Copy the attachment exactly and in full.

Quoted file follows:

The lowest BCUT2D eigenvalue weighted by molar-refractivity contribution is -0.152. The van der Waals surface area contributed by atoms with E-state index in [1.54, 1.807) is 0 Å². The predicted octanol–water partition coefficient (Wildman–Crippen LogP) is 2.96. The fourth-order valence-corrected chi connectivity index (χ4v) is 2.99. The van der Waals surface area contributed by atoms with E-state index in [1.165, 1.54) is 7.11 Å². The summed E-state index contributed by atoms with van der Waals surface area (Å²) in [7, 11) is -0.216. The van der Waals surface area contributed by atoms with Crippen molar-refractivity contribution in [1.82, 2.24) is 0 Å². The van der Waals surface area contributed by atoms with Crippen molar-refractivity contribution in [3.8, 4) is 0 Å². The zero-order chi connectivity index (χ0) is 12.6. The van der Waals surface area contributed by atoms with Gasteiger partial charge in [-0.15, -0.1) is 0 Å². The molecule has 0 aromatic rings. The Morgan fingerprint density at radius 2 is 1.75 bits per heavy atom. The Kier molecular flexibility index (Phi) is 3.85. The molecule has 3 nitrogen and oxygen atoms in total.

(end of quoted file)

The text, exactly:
The lowest BCUT2D eigenvalue weighted by molar-refractivity contribution is -0.152. The van der Waals surface area contributed by atoms with E-state index in [1.54, 1.807) is 0 Å². The predicted octanol–water partition coefficient (Wildman–Crippen LogP) is 2.96. The fourth-order valence-corrected chi connectivity index (χ4v) is 2.99. The van der Waals surface area contributed by atoms with E-state index in [1.165, 1.54) is 7.11 Å². The summed E-state index contributed by atoms with van der Waals surface area (Å²) in [7, 11) is -0.216. The van der Waals surface area contributed by atoms with Crippen molar-refractivity contribution in [1.82, 2.24) is 0 Å². The van der Waals surface area contributed by atoms with Crippen molar-refractivity contribution in [3.8, 4) is 0 Å². The zero-order chi connectivity index (χ0) is 12.6. The van der Waals surface area contributed by atoms with Gasteiger partial charge in [-0.15, -0.1) is 0 Å². The molecule has 0 aromatic rings. The Morgan fingerprint density at radius 2 is 1.75 bits per heavy atom. The Kier molecular flexibility index (Phi) is 3.85. The molecule has 3 nitrogen and oxygen atoms in total.